Windows 11 supports gestures similar to those available on Precision trackpads. For example, you can swipe down with three or four fingers to minimize an app. Microsoft also made it easier to touch specific items on a display, which can come in handy when apps and websites have elements that are hard to grab.

A new touch keyboard

Windows 11 Review Touchkeyboard

Source: Windows Central (Image credit: Source: Windows Central)

In his Windows 11 review, our senior editor Zac Bowden calls the touch keyboard of the OS the "star of the show for tablet users." It has new sounds, animations, and better spacing. Most importantly, it's more accurate since it's powered by SwiftKey, a popular keyboard on Android and iOS. And yes, like SwiftKey, the Windows 11 keyboard supports swiping to type.

The keyboard can switch into split view, a one-handed mode, a simplified full-width layout, and a more advanced full-width layout. It also has a new emoji panel that supports GIFs and other types of media.

New Microsoft Store

Microsoft Store Windows11 October

Source: Daniel Rubino / Windows Central (Image credit: Source: Daniel Rubino / Windows Central)

The new Microsoft Store is a standout feature of Windows 11 from two perspectives. The app itself has been updated to look better and be faster. Microsoft says that the new store is "35% faster for 95% of users." It's also easier to find the app you actually want and to see reviews and other content that's relevant in the store. Microsoft also made several changes to how it approaches the Microsoft Store, which results in developers actually wanting to use it.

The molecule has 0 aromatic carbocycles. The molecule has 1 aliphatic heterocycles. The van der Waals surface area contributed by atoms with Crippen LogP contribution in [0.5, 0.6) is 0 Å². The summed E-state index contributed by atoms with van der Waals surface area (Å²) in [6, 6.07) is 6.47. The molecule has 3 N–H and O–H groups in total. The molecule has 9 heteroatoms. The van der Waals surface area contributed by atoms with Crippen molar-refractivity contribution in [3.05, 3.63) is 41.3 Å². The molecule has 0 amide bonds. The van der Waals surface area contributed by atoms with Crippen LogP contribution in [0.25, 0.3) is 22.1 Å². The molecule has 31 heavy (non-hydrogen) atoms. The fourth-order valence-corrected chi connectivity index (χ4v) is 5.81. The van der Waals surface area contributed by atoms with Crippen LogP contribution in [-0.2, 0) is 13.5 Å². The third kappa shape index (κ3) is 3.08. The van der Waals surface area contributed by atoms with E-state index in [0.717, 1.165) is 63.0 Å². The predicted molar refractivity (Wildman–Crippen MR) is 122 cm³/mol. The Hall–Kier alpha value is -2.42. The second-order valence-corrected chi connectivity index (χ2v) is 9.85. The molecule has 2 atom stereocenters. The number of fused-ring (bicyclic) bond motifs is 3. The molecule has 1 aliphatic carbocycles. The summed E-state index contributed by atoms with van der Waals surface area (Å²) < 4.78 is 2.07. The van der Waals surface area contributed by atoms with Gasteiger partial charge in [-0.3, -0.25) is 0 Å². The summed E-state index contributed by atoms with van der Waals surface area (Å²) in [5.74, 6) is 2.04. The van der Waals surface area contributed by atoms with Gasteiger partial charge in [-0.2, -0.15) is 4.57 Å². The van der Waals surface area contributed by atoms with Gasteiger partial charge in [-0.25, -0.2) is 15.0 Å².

Several big-name apps have already made their way to the Microsoft Store, including Disney+, Discord, Adobe Acrobat, Zoom, and OBS Studio. Our executive editor Daniel Rubino breaks down why this is the case in more depth, but the end result is that people will find more apps in the Microsoft Store that they actually want.

Improvements for gaming

Auto Hdr Windows

Source: Microsoft (Image credit: Source: Microsoft)

Windows 11 includes several features that make it a better operating system for gaming than previous Windows. While each of these items could warrant its own section, we're lumping them together because they all work to deliver a better gaming experience on PCs. Windows 11 supports Direct Storage, AutoHDR, and DirectX 12 Ultimate.